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Wiretap Scandal Throws Slovenia-Croatia Border Arbitration in Doubt

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Slovenia and Croatia, two parts of the now-defunct Federal Yugoslavia, are going through the worst crisis in their history over an information leak during ongoing arbitration hearings meant to delineate the two countries' sea and land border.

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The fallout from the border arbitration phonetapping scandal continued on Tuesday with Croatia deciding to withdraw from the arbitration treaty, something that Slovenia deems unacceptable.

Croatian Prime Minister Zoran Milanovic said Monday his government wants to withdraw from border arbitration with Slovenia following revelations that one of the judges had violated rules for the international panel.

The arbitration between Croatia and Slovenia, brokered by the European Commission, concerning delimitation of the maritime and land boundary between the two states, has been ongoing over the past three years.

All of this progress towards the peaceful settlement of the dispute was thrown into sudden doubt by the revelation that an arbitrator of Slovenian nationality was secretly in contact with a Slovenian agent to decide how best to influence the other arbitrators to rule in Slovenia’s favor.

The daily newspaper Vecernji List published ''wiretaps',' showing that Slovenian judge Jernej Sekolec used to make telephone contact with Simona Drenik, the diplomatic representative of the Foreign Ministry in Ljubljana.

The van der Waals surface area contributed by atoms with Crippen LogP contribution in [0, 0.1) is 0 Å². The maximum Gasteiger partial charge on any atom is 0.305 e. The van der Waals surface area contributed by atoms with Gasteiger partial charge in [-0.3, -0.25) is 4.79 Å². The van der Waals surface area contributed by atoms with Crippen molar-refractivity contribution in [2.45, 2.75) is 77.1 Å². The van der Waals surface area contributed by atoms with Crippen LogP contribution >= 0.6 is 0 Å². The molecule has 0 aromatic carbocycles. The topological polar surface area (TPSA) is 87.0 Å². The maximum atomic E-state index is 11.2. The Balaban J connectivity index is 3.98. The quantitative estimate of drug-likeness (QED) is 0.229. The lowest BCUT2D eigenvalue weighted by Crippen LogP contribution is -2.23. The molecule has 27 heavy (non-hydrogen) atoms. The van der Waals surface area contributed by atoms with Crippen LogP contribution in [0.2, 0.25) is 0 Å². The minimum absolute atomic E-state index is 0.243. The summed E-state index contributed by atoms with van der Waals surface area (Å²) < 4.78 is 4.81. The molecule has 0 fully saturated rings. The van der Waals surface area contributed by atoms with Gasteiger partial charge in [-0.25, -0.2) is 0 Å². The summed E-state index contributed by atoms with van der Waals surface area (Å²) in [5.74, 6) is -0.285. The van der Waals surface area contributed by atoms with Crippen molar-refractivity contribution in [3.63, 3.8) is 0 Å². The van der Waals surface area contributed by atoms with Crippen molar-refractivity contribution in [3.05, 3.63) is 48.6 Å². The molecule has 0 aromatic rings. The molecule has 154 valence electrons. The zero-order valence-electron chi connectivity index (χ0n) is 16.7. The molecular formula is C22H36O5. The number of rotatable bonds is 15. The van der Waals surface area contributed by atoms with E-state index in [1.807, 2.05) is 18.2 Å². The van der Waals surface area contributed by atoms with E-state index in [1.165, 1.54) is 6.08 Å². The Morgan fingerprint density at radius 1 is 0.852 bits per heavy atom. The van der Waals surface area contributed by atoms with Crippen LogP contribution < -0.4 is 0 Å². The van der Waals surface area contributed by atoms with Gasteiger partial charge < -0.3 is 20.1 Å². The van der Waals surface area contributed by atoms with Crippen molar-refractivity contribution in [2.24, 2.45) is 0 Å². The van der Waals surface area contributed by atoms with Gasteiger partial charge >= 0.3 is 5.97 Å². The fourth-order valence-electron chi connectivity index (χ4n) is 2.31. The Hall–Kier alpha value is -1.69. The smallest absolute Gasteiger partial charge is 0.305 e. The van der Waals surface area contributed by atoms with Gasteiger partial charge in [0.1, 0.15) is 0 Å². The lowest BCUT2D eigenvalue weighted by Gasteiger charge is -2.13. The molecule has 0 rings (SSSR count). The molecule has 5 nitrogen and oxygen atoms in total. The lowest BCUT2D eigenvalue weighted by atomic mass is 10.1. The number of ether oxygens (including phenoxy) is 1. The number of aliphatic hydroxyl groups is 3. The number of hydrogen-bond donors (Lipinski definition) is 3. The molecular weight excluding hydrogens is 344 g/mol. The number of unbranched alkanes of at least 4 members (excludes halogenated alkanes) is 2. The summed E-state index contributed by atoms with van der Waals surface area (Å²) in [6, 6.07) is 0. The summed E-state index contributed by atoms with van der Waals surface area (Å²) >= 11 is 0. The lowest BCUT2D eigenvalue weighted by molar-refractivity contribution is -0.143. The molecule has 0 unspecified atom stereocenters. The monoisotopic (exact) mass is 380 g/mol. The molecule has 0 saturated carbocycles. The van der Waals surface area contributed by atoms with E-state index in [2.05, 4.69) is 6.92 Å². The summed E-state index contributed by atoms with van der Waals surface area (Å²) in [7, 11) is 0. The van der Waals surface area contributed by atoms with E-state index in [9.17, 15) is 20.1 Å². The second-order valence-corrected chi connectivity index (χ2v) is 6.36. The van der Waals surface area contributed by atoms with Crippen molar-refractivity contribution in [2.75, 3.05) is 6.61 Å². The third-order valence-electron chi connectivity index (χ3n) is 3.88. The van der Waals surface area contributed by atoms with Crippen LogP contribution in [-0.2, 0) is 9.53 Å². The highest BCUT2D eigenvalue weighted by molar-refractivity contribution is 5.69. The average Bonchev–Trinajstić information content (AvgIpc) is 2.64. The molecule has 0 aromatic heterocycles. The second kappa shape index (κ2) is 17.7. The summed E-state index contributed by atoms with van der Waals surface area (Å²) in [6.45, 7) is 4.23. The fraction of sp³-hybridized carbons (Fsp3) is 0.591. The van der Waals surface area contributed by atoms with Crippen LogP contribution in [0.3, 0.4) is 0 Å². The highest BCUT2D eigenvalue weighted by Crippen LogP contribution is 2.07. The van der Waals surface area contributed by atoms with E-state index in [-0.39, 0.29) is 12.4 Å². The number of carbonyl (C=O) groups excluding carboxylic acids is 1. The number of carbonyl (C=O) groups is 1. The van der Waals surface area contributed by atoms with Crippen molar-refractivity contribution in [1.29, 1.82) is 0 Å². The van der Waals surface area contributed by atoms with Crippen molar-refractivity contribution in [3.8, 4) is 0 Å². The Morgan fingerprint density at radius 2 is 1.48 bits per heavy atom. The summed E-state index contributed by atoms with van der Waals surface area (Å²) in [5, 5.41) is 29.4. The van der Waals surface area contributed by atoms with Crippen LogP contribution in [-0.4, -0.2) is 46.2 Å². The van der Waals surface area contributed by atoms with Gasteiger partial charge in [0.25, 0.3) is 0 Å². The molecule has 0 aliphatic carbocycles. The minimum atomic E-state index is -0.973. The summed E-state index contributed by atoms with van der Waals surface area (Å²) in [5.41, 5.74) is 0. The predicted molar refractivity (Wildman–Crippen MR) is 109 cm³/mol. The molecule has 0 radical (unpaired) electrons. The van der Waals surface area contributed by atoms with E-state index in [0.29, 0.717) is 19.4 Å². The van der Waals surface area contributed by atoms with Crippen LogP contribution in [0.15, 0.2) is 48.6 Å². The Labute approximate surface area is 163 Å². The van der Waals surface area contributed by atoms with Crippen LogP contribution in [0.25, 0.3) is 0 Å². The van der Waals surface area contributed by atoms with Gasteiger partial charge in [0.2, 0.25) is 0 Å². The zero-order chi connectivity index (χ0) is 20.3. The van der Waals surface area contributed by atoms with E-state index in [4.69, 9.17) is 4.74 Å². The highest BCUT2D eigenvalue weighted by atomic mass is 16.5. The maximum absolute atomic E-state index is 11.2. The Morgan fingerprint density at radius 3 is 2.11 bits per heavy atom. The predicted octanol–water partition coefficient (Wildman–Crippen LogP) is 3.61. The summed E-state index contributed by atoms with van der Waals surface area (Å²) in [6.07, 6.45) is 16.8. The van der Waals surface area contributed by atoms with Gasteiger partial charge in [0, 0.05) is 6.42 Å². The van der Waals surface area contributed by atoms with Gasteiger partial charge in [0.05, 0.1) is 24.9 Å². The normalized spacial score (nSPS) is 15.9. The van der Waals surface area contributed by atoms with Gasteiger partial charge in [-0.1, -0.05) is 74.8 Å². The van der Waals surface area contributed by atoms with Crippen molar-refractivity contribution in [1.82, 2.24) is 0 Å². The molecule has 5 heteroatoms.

Between November 2014 and January 2015, Sekolec informed Drenik about the ongoing arbitration proceedings, awaiting suggestions from Ljubljana on how to behave.

A framework favorable to Slovenia emerged in the newly published wiretaps, especially with regards to the maritime border.

Croatia and Slovenia have been f engaged in a dispute on the demarcation of the sea border in the northern Adriatic Piran Bay for years.

The sides have failed to overcome the differences since 1991, when both republics of the former Yugoslavia declared their independence.

Croatia insists that the border be marked in the middle of the bay, while Slovenia fears this will practically deprive it of access to the sea.

Meanwhile, Russian Prime Minister Dmitry Medvedev expressed hope on Monday that the incident would not worsen the situation in the Balkan region.

"I hope that scandals of this kind will not mar the situation in the Balkans and your cooperation," Medvedev said after talks in Ljubljana with his Slovenian counterpart Miro Cerar, commenting on the wiretap scandal in which the Slovenian member of the arbitration tribunal resigned.

Miro Cerar said he wanted each of the sides to do all possible in the spirit of good-neighborly relations to have the arbitration process continue.

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